Mr Selfridge returns for Second Series.

by | Jan 19, 2014 | All, Reviews

I love Jeremy Piven, even though he is – let’s be honest – a poor man’s John Cusack. He may be the aforementioned Hollywood icon’s bestie, and I can never see Piven’s fizzog without thinking of that scene in Grosse Pointe Blank (all together now: “Ten years!”), but he’s still one of my favourite thesps.

It could be because he’s got a face that’s as comfortable as a squashy old sofa. Or, maybe it’s because clapping eyes on the words Mr Selfridge always makes me hear The Killers’ perky track Mr Brightside in my head for about an hour afterward. But to be honest, Piven’s leading role in this gloriously opulent drama is one of the best things he’s ever done.

Which is saying a lot, considering in this series two opener, Selfridge spent much of the time running round after his disinterested wife like a love-sick lapdog. Ironic really, when he’s adored by just about everyone else within a 15-mile radius. But that’s what celebrating five years of successful trading will do for him. That and get him a bronze bust that’s better-looking than the real thing. Piven’s Selfridge, for all his many distractions, does at least manage to look genuinely touched by his devoted staff’s gift.

Unfortunately, the one person he is dying to impress – his spouse Rose – is far too busy playing with her new friend, the scandalous Delphine. Polly Walker has far too much fun in the latter role – not that I’m surprised. Her naughty alter ego is all voluptuous sensuousness, the absolute antithesis of Frances O’Connor’s Rose. While Delphine is as ripe and delicious as a low-hanging cherry, Rose is about as sexy as a Ryvita, and twice as dry. Yet Selfridge still wants to butter her up…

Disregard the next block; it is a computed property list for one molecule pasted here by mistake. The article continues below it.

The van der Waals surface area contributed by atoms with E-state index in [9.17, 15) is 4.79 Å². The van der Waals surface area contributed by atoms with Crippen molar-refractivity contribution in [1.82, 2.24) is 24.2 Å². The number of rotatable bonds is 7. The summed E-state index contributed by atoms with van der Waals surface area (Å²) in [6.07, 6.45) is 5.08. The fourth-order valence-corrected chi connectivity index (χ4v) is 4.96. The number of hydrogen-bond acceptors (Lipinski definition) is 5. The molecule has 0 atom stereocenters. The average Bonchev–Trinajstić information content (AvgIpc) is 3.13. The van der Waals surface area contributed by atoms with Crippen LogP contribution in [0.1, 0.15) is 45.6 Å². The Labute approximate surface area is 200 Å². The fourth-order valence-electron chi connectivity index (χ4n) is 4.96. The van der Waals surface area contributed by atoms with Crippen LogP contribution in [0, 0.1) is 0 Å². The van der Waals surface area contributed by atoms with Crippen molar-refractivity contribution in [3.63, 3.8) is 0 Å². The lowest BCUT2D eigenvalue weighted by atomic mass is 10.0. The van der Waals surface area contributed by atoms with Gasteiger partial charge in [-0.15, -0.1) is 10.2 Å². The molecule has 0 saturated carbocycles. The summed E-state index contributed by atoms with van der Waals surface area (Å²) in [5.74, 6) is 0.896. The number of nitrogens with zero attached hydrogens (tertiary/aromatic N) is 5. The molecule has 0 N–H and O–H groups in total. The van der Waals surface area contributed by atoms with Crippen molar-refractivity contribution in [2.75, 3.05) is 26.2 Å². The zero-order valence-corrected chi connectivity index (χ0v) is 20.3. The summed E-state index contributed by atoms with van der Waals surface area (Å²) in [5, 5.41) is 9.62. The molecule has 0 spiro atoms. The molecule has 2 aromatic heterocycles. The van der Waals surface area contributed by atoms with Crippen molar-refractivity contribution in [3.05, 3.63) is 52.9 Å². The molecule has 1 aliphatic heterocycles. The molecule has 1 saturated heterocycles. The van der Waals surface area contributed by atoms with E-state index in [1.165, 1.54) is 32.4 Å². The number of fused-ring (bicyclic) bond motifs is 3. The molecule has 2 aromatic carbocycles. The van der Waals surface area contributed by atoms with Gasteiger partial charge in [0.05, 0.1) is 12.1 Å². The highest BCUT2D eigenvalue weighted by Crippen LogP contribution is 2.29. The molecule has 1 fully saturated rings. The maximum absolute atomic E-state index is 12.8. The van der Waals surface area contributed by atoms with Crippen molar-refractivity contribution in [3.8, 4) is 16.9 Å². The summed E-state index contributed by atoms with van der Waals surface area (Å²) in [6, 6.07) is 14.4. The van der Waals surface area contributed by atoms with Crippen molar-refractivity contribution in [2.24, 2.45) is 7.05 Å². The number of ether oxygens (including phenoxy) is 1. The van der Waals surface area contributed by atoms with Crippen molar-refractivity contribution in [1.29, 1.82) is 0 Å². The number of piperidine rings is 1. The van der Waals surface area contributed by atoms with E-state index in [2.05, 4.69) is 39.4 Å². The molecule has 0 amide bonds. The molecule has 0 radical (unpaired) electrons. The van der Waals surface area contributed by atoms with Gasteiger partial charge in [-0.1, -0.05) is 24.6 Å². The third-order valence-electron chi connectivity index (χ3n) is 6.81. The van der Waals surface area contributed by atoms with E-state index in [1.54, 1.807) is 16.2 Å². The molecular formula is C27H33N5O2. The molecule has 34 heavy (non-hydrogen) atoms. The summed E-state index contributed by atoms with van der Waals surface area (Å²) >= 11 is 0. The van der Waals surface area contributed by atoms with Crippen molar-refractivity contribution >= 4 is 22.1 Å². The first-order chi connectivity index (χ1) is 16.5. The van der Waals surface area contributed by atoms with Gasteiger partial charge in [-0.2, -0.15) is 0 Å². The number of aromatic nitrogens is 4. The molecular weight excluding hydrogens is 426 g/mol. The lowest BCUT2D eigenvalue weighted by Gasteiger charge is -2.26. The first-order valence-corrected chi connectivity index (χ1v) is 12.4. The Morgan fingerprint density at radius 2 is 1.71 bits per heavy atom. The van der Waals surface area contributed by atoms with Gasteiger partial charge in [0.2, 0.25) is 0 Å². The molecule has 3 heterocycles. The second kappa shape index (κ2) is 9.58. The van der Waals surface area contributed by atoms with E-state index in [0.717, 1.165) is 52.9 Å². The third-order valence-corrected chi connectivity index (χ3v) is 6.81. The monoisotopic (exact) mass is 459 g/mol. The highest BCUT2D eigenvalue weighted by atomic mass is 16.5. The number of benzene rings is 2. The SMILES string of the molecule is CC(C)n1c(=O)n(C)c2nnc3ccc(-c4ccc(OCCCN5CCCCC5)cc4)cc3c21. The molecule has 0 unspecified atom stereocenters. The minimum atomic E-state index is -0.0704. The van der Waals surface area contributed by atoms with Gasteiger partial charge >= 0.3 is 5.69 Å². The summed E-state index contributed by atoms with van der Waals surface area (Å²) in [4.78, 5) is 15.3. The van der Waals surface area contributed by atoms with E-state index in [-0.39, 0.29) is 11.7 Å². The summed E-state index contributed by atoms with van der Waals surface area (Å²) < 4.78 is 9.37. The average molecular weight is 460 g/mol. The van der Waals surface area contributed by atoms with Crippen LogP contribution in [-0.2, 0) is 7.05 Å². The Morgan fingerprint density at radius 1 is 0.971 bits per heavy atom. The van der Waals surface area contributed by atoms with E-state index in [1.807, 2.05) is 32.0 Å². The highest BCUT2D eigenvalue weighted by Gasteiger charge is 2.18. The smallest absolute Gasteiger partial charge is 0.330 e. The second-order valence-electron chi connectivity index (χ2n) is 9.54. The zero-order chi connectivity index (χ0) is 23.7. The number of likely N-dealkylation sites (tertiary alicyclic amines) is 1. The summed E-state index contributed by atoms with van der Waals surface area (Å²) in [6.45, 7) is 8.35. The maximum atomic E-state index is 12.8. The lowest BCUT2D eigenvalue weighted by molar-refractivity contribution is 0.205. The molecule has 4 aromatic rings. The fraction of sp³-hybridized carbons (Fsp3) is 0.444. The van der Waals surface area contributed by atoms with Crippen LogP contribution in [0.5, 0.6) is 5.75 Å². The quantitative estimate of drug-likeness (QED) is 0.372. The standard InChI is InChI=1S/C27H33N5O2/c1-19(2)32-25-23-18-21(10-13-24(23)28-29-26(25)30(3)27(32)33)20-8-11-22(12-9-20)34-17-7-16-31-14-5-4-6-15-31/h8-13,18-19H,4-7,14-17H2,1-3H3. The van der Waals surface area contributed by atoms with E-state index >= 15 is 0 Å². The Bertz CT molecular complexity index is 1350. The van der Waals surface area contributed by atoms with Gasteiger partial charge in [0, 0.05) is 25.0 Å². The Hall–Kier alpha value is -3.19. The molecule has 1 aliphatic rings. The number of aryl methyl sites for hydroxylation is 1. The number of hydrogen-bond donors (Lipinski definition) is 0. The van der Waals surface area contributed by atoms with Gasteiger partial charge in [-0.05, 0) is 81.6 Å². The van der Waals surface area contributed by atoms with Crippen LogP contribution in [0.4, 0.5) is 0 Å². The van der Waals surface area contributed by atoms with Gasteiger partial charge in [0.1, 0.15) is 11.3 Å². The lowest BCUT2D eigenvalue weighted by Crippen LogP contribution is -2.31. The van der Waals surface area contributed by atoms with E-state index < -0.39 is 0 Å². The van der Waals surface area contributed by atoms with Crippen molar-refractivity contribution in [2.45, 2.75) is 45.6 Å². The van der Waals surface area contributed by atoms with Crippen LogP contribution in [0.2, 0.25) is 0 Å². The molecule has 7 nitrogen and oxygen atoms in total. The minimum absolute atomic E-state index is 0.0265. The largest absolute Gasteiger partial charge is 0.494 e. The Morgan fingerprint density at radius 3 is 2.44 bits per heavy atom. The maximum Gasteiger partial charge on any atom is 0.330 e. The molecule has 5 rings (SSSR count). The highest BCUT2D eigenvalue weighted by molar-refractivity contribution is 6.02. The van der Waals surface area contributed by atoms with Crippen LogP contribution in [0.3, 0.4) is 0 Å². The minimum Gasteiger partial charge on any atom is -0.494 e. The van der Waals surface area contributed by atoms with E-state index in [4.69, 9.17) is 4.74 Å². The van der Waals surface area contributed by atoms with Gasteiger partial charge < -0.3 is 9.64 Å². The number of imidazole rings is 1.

He’s not the only one experiencing domestic disharmony, as lovely Lady Mae (who tries to warn Rose off Delphine, only to be politely but coolly rebuffed) is forced to entertain her absent husband. He’s played by Aidan McArdle, whom I once had the pleasure of interviewing. However, there was none of the impish, cheeky chap in his portrayal of (there’s no other way to describe him) nasty little shit, Lord Loxley. Mae’s no fool and if anyone can shake off trouble without putting an elegant hair out of place, it’s her, but something tells me her hubby’s going to make things tough for her.

Elsewhere, Agnes returned from Paris, though apparently with only one frock, and almost immediately got up Cal Macaninch’s super-snooty hooter, while Kitty gave sleazy Sam West food for thought after he mistook her for a girl who played fast and loose with her virtue.

Everything about Mr Selfridge oozes quality, from those gorgeous sets and costumes to the seamless blending and criss-crossing of multiple storylines. It’s like Downton, but better, in so far as the pacing is on the money and Michelle Dockery – god love her – isn’t mooning about the place looking like she needs a good feed.

I never thought I’d say this about a show that combines period drama elegance with just the right amount of Are You Being Served?, but welcome back Mr Brightside – I mean Selfridge – in all your capitalist glory. We’ve missed you.

Mr Selfridge Continues Sundays at 9.00pm on ITV.

Contributed by Scheenagh Harrington

Luke Knowles

Luke Knowles


Editor of the website and host of the podcast. A general TV obsessive. I've been running the site since 2008 and you can usually find me in front of the TV. My Favourite show of all time is Breaking Bad with Cracker coming a close second. I feel so passionately that television can change the world and I'm doing my little bit by running this site. You're Welcome!


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